YouMotorcycle

Get your M2 Intermediate Motorcycle License

Part of our on-going How to Buy your First Motorcycle series. We’ve already looked at motorcycle insurancethe M1 license, including an M1 practice test, now it’s time for the M2 test. We’ll cover:

Should I take an M1 exit course (a.k.a. MSF riding school course), or just take the test with the ministry of transportation?

This one is a judgement call. Here are some pros and cons of getting your intermediate motorcycle license by taking an approved motorcycle safety course vs. simply going and taking the riding test:

M1 Exit Course (for your M2):

Ministry of Transportation M1 Exit Test (for your M2):

Don’t discount the value of being able to get your license and learning to ride on someone else’s bike. Beginners drop motorcycles, better to drop someone else’s than your own. Adrian got into riding wanting a sportbike and after the course much preferred a cruiser. On the other hand, Ashley rode a cruiser throughout the course and ended up buying sportbikes. Remember: A course will cost more, but you don’t need to worry about damaging a bike, or having your own bike in order to get your license. The sooner you get your M1 and M2, the sooner your insurance premiums starts going down!

Read on to see if a motorcycle course will reduce your insurance premium, and what motorcycle course you should take. See also 10 Things The MSF Motorcycle Course Didn’t Teach You

Does taking a course for my M1 exit test help me save on motorcycle insurance?

You used to save on your premium if you took a motorcycle safety course, but insurance companies seem to be changing on this. Fewer companies are still doing this.

And finally, what you’ve been waiting for: Find out what motorcycle courses are out there and which one you should pick!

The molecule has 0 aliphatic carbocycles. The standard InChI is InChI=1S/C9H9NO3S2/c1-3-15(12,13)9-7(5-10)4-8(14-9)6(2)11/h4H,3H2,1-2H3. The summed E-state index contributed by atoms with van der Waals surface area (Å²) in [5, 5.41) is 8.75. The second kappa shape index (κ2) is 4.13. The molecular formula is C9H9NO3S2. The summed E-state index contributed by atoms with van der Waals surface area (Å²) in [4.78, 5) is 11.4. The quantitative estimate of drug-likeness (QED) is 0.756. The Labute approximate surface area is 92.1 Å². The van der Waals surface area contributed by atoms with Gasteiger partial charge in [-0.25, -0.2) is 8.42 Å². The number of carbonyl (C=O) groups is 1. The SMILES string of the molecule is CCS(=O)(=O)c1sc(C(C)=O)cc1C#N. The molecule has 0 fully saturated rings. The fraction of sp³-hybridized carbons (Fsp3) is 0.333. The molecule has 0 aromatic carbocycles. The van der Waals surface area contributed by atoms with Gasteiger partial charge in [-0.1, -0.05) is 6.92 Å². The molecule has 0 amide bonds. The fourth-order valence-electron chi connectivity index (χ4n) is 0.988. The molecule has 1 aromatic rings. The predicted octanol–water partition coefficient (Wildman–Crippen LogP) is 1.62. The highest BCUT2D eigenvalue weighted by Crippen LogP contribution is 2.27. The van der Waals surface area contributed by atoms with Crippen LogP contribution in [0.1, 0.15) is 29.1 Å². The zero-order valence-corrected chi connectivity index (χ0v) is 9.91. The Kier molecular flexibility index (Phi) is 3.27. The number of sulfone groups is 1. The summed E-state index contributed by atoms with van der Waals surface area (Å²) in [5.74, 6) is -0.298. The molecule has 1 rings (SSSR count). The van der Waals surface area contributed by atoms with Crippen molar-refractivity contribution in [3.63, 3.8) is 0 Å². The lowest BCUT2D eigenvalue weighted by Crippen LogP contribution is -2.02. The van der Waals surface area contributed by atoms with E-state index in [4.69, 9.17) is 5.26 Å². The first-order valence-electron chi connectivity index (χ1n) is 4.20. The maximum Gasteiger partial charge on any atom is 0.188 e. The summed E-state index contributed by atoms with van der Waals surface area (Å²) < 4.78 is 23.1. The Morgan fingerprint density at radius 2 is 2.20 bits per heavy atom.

What M1 Exit (for M2) Motorcycle Courses are out there and which one should I take?

Decisions, decisions… What’s a new rider to do? Centennial College (Ashtonbee Campus): Offers students the chance to ride a Honda CBR-125R, Honda Titan 150cc, or Suzuki Marauder 250cc. Some gear requirements, cost is $470 (plus taxes?). All information is available here: http://db2.centennialcollege.ca/ce/coursedetail.php?CourseCode=CEMO-801 Humber College (North Campus in Etibicoke, Hershey Center in Mississauga): Offers students the chance to ride on Yamaha Virago 250cc motorcycles. Some gear requirements, cost is $442 plus taxes. There is also a scooter for an M2L (limited speed vehicle option), but we recommend not doing this: Even if you don’t ever want a motorcycle, you may want a 125cc, 150cc, 200cc, 250cc, or even 500cc scooter, and your M2L will not allow you to ride these bigger scoots. More information available here: http://www.humber.ca/motorcycle/

Learning Curves (Seneca College – Toronto, College Boreal – Kapuskasing, Northern College – Kirkland Lake, College Boreal – North Bay, Algonquin College – Pembroke/Ottawa Valley, College Boreal – Sudbury, Northern College – Timmins):
You’ll need to call and ask about what motorcycles are available for riding at your nearest location, here is the list: http://www.learningcurves.ca/locations/

Rider Training Institute (RTI) (Toronto, North York, East North York, Bowmanville, King City, Guelph, Oakville, St. Catharines, Orillia, Ottawa, Newmarket):
Offers students the chance to ride on a Honda CBR-125R, Honda Titan 150, Kawasaki Eliminator 125, Yamaha 200cc dual sport, Hyosung GT-250, and like Humber, even a scooter for your M2L (which we don’t recommend). Some gear requirements, cost is $395 plus taxes. All information is here: http://www.ridertraining.ca/courses/riding_basics/

We would recommend Learning Curves if they didn’t make it so hard for us. While they partner and offer deals through GTAMotorcycle.com, we just don’t know enough about them. Our experiences are with RTI, were positive ones. It was closer to home, cheaper, and the re-tests are free.

The following website is an all-inclusive list: http://www.mto.gov.on.ca/english/dandv/driver/gradu/motocourse.shtml

Feel free to post your comments below, let us know what you think, where you learned, and what you enjoyed in the comments!

This article is a part of our How To Buy Your First Motorcycle series. The previous articles looked at the M1 License and we’ve created an M1 Practice Test. The next article looks at buying a new vs. used motorcycle or scooter and how not to get ripped off.

See also 10 Things The MSF Motorcycle Course Didn’t Teach You.